|GAUDÍ - The Man||Biographic Synthesis
Gaudí's Political and Patriotic Sentiment
|The Work||Architectonic Work
Decorative Aspects - Ceramics | Furniture | Iron and Other Metals | Stained Glasses
|Sources and Other Information||Links & Bibliography|
Gaudí’s social life never was very active; he was more of a solitary soul. Nevertheless, this is only partly true. He was able to maintain relatioCount of Güell Portraitnships with many personalities he met in his professional life with whom he shared very similar ideological beliefs—such as, for instance, distinguished representatives of the Catholic Church like Cardinal Vidal i Barraquer, who helped him in his constant struggle to ensure the continuation of the construction of the Sagrada Família, or various childhood friends like Eduard Toda i Güell and Josep Ribera i Sans, who were his companions both at school and on his first excursions into the study of cultural aspects related principally to Catalan history.
He also had meaningful relationships with some of his collaborators, like the sculptors Carles Maní—whom Gaudí helped as much as he could with his constant economic difficulties—and the Matamalas (father and son). Despite his harsh disposition, Gaudí treated his workers with consideration and respect, especially those at the Sagrada Família. Most of the people referenced in this section are also mentioned below in “Gaudí’s Collaborators,” since most of his friends were people who knew him for work-related reasons.
In 1878, Gaudí met the Count of Güell, Eusebi Güell i Bacigalupi, whose friendship would be essential both in his personal life and in his professional development. Güell was married to a daughter of Antoni López, the Marqués de Comillas, and was therefore part of the most powerful family in Catalunya, which carried with it great prestige and influence in the industrial and artistic circles of Barcelona at that time. The friendship between the two was very close (see the portrait of Count Güell at right). Gaudí built a considerable part of his oeuvre for this family: the Palau Güell, the Crypt of the Colònia Güell and Park Güell, the Güell Pavilions, the Güell Cellar in Garraf, and many others.
This relationship with Eusebi Güell was the source of other contacts with significant personages in Catalan culture. From it came his relationship with Jacint Verdaguer, the poet and Güell family priest. Güell greatly admired Verdaguer and his work, and Gaudí shared the count’s sentiment. From 1880-1890, all three men had frequent opportunities to discuss religion, Catalunya, architecture, and the intersection of the three.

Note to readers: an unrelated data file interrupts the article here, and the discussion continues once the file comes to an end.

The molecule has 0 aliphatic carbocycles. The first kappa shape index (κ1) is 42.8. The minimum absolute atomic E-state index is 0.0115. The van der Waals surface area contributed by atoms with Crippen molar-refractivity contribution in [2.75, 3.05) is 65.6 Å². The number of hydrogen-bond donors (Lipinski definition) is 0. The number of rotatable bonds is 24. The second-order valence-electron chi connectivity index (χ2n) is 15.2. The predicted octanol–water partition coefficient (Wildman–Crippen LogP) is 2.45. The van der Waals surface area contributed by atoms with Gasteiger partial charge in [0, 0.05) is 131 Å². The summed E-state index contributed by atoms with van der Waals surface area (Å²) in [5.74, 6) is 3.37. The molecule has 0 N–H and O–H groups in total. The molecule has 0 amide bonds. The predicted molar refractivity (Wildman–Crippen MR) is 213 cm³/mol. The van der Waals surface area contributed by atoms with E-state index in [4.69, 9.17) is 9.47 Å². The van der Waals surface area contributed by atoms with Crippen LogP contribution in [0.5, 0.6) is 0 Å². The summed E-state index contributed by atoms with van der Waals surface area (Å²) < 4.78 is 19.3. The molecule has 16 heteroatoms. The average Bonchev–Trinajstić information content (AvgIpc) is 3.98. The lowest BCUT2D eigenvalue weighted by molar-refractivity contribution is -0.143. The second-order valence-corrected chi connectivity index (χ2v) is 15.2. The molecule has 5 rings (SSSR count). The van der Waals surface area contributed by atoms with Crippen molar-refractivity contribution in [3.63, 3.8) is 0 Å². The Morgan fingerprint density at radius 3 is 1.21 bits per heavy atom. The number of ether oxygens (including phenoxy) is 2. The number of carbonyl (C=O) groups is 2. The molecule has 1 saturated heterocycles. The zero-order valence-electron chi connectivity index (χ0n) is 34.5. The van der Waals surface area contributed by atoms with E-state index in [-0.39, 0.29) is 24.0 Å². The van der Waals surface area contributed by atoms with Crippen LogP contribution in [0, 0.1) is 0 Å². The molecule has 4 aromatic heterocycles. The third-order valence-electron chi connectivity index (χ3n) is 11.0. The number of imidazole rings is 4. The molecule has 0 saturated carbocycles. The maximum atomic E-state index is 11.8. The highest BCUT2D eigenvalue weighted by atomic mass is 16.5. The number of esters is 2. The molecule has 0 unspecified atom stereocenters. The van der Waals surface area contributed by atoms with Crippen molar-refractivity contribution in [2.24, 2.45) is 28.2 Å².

Verdaguer obviously influenced Gaudí, especially via his epic poem l’Atlantida (Atlantis), the premier Catalanist work of the era, which Gaudí “illustrated” in stone and metal in the garden of the Hesperides on the grounds of the Güell Pavilions for the count’s horses. Naturally, within such a religious orbit, in addition to the aforementioned Cardinal Vidal i Barraquer, Gaudí also knew important religious figures like Bishop Torres i Bages. Also noteworthy are Joan Baptista Grau i Villespinós, Bishop of Astorga, who put him in charge of that town’s Episcopal Palace; and Bishop Campins of Ciutat de Mallorca, who put him in charge of the restoration of the cathedral.
The patriotic idealism that began to manifest itself in Gaudí’s visits to Poblet with Eduard Toda and Josep Ribera culminated in 1886 with his membership in the Associació Catalanista d’Excursions Scientífiques, which promoted interest in nature and architecture from not only a Catalan, but also profoundly Catalanista, perspective. Gaudí’s interest in these subjects was so great that he was soon chosen to be part of the governing committee and oversee architectural patrimony. His involvement with the Associació allowed him to establish relationships with people such as writer Ángel Guimerà, painter Dionis Baixeras, and sculptor Pau Gargallo. One of his companions as a student was Salvador Pagès i Anglada, who later would become the motivating force behind the Sociedad Cooperativa Obrera Mataronense, a textile workers’ cooperative based on utopian principles of egalitarian collaboration among workers, artisans, and patrons—principles with which Gaudí sympathized. Gaudí completed various projects for the Cooperative—some architectural, others logos for business marketingJujol Portrait designs—on which he collaborated with his friend Emili Cabanyes. It was there he met the only woman with whom it is known he tried to have a romantic relationship: Pepeta Moreu. His work at the cooperative symbolized a period of intense collaboration with Salvador Pagès; since Gaudí had to make many trips to Mataró, he had the chance to discuss at length his social ideas with Pagès. Gaudí and Pagès were also members of the Barcelona Atheneum, an important Catalanist center and meeting place for illustrious citizens.
Gaudí was very close to other collaborators like Francesc Berenguer, whom he knew from childhood, and Josep Maria Jujol. The three felt a decided mutual affection that would be fundamentally important to the construction of the Güell Cellar in Garraf (with Berenguer) and the Park Güell and Casa Batlló (with Jujol).
Gaudí was very close to Father Gil Parés i Vilasau, the first to preside over Mass in the Sagrada Família crypt, and with his brother, Ramon. After Gaudí’s death, both profoundly religious brothers fell victims to the religious persecution that enveloped the city at the beginning of the Spanish Civil War (1936-1939); both were assassinated.